Selective Amnesia

There are moments when you look at something and you kind of scratch your head. You think you know what is going on, but you aren’t sure. I got a facebook friend invite from an old teacher last night. My grade 9 English teacher to be specific.

She sent me a note this morning, wondering how I was doing, saying she had thought of me so often over the years.

I was both a good student, and a terrible student. Academically my performance was mixed. As a person – I was a mess of a 13, 14, 15 year old child. I was barely functional. Mess enough that as I thought about trying to describe it, words kind of escaped me.

Perhaps it is enough to say that I don’t want to remember. I remember enough – enough to know it was hard and at times perilous. I remember enough to be thankful that I got out alive, mostly whole, mostly sane. Intact enough to function in highschool.

I wonder – when she thought of me did she wonder if I made it? If I was still alive? At times back then it must have seemed that I would be either the greatest success or a total mess, incapable of living in this world.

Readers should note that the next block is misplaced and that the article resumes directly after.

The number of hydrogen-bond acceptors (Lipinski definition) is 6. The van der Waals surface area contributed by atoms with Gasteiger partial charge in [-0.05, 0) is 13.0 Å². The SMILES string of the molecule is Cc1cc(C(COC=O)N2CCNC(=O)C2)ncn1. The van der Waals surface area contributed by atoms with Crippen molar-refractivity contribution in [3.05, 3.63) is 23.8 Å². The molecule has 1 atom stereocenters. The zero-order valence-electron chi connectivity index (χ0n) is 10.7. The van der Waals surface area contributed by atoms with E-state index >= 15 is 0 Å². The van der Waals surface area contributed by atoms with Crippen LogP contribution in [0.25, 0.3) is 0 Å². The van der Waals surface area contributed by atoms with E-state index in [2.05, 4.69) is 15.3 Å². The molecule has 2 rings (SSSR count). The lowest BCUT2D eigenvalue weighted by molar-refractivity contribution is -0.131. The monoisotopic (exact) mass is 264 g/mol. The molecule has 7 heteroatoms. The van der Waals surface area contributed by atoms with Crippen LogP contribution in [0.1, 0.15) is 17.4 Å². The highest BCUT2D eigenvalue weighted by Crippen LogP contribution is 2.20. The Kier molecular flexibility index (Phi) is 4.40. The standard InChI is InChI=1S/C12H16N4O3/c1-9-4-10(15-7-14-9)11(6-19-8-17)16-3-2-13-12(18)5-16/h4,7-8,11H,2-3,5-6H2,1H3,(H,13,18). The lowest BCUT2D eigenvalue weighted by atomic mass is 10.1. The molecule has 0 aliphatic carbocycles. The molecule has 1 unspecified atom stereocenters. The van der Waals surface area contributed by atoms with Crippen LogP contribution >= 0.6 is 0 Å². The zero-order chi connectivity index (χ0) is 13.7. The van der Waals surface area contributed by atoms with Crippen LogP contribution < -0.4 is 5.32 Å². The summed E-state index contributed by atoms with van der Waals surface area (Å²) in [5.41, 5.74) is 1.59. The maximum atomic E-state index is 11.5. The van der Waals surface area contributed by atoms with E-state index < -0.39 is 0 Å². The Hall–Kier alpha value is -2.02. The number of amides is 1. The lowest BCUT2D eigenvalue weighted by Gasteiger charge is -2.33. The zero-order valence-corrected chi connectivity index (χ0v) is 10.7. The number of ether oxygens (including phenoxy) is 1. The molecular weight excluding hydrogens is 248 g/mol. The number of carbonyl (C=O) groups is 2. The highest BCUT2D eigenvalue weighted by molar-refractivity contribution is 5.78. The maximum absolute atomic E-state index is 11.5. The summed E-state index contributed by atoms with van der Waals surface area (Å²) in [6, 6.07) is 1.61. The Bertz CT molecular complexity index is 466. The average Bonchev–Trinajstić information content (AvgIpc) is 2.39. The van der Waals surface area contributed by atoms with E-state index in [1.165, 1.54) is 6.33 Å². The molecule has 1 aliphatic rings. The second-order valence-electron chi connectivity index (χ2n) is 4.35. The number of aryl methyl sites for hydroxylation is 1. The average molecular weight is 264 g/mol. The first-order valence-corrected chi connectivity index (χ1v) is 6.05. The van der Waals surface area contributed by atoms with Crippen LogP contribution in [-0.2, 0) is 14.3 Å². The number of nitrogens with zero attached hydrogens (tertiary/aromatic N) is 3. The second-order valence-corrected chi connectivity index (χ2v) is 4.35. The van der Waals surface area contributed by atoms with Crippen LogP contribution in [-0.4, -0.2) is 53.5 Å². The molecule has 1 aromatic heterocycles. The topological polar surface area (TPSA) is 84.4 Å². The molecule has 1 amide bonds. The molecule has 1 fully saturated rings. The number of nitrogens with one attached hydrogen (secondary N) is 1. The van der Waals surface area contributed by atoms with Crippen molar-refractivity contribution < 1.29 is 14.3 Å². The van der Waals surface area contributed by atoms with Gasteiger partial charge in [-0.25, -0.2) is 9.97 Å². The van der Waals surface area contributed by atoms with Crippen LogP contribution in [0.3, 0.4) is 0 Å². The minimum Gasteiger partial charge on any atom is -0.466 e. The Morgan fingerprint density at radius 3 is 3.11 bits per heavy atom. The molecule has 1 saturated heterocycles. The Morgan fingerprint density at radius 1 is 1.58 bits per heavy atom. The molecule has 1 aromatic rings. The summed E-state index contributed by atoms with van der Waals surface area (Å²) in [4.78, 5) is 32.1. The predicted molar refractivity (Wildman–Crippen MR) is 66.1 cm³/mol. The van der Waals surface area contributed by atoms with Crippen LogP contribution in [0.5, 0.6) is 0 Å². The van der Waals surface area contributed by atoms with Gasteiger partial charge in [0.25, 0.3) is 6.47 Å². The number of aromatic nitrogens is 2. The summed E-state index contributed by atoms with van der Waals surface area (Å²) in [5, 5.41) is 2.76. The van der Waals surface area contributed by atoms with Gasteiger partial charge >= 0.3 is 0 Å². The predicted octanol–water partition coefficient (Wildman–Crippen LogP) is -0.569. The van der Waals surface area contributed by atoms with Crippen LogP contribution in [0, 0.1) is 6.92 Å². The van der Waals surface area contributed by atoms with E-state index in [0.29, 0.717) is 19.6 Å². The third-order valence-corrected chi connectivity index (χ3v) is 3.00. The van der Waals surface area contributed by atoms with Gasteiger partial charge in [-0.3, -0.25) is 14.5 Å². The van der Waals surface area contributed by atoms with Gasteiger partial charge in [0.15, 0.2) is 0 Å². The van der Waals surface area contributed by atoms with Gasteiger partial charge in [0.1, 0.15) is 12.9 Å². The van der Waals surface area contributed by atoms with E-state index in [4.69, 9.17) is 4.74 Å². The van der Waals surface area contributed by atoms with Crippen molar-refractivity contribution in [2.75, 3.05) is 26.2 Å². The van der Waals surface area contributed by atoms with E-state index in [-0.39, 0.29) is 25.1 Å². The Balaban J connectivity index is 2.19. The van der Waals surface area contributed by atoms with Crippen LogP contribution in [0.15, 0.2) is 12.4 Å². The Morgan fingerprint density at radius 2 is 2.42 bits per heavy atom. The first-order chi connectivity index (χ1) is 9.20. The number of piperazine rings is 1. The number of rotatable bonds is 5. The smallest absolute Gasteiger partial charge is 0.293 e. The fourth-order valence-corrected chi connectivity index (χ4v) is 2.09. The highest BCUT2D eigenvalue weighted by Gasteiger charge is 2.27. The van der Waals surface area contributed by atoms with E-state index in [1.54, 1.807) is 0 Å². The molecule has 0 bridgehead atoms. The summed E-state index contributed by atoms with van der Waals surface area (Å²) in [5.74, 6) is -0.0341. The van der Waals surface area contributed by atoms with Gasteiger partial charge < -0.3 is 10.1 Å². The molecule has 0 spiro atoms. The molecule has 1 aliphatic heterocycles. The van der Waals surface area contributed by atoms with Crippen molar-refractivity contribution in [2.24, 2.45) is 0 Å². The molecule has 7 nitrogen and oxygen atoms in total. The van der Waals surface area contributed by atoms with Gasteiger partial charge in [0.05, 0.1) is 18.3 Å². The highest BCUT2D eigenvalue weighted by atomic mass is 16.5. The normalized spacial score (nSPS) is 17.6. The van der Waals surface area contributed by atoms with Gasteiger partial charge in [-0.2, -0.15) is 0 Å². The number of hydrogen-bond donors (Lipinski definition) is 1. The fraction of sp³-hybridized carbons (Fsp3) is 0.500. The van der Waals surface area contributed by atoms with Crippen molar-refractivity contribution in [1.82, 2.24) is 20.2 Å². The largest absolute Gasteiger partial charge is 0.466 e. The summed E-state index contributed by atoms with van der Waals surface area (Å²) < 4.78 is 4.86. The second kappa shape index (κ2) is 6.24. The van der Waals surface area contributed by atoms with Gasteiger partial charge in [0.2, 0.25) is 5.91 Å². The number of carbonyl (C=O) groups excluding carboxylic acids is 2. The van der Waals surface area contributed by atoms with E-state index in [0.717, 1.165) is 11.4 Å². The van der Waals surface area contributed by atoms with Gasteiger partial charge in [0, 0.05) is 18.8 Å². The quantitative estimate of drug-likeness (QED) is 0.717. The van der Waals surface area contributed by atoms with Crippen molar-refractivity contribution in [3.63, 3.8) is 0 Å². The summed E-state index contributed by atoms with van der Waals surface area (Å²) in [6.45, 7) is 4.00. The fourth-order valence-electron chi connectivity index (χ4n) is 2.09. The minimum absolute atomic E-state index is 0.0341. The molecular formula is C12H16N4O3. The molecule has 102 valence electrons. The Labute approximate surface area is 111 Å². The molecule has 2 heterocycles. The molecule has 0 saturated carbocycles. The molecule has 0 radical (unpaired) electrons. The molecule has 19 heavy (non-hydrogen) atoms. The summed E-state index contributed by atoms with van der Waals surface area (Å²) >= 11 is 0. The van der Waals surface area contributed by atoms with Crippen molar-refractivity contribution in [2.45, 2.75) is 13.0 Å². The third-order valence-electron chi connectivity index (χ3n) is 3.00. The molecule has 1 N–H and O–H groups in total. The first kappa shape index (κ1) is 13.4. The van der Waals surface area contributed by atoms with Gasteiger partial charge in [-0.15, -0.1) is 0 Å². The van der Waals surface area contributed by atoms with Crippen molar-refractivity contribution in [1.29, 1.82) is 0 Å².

In truth I am neither. I am astonishingly ordinary. I work, I go home, make dinner, read, watch tv sometimes, fall into bed and do it all over again. I am well enough off, but not rich. I am average. I doubt I am what she expected, although I find myself pleased with what I am.

I am happy.

A fact that still astounds any part of my memory that remembers 14 and 15 year old me.

It seems enough to say that I am happy. It is not a bad thing to allow time and distance to gloss over some of the more terrible times in our lives. There is something to be said for selective amnesia. Something to be said for remembering enough of those times to be thankful for an ordinary life now. To be thankful for a quiet, warm and comfortable home. To be thankful for animals that love me, friends who think I am special and a husband who adores me.

And enough memory that when I sent her a note telling her how I was doing now, I said thank you. The time she spent with me, time that she was not paid for, time that was not required of her, that made a difference. I remember that still.

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1 Response to Selective Amnesia

  1. loribeth says:

    It is nice to let our teachers know they made a difference for us. I wrote to my high school English teacher (who wound up as the principal) about 10 years ago & have never regretted it — got a nice response from him too. 🙂

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